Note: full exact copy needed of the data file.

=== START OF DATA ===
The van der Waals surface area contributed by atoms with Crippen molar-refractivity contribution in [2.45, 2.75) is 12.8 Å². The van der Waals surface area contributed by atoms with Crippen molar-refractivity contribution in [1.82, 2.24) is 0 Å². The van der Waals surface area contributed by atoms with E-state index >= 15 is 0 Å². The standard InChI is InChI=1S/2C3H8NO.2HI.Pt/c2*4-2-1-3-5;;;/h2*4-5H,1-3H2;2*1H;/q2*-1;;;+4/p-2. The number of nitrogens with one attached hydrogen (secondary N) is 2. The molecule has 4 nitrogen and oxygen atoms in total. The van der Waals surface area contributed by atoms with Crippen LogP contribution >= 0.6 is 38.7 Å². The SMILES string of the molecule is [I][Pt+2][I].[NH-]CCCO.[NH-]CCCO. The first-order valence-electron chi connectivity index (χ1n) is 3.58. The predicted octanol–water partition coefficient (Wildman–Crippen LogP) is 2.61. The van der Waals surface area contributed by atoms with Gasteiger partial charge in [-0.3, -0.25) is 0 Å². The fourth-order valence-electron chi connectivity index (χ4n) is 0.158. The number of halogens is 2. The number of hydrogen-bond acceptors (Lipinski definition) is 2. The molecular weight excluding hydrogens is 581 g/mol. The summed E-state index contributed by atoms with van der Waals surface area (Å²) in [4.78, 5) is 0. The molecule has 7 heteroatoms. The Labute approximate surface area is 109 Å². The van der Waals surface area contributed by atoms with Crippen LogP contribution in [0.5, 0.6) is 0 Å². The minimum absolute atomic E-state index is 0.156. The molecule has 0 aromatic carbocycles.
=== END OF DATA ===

The van der Waals surface area contributed by atoms with Crippen molar-refractivity contribution in [2.45, 2.75) is 12.8 Å². The van der Waals surface area contributed by atoms with Crippen molar-refractivity contribution in [1.82, 2.24) is 0 Å². The van der Waals surface area contributed by atoms with E-state index >= 15 is 0 Å². The standard InChI is InChI=1S/2C3H8NO.2HI.Pt/c2*4-2-1-3-5;;;/h2*4-5H,1-3H2;2*1H;/q2*-1;;;+4/p-2. The number of nitrogens with one attached hydrogen (secondary N) is 2. The molecule has 4 nitrogen and oxygen atoms in total. The van der Waals surface area contributed by atoms with Crippen LogP contribution >= 0.6 is 38.7 Å². The SMILES string of the molecule is [I][Pt+2][I].[NH-]CCCO.[NH-]CCCO. The first-order valence-electron chi connectivity index (χ1n) is 3.58. The predicted octanol–water partition coefficient (Wildman–Crippen LogP) is 2.61. The van der Waals surface area contributed by atoms with Gasteiger partial charge in [-0.3, -0.25) is 0 Å². The fourth-order valence-electron chi connectivity index (χ4n) is 0.158. The number of halogens is 2. The number of hydrogen-bond acceptors (Lipinski definition) is 2. The molecular weight excluding hydrogens is 581 g/mol. The summed E-state index contributed by atoms with van der Waals surface area (Å²) in [4.78, 5) is 0. The molecule has 7 heteroatoms. The Labute approximate surface area is 109 Å². The van der Waals surface area contributed by atoms with Crippen LogP contribution in [0.5, 0.6) is 0 Å². The minimum absolute atomic E-state index is 0.156. The molecule has 0 aromatic carbocycles.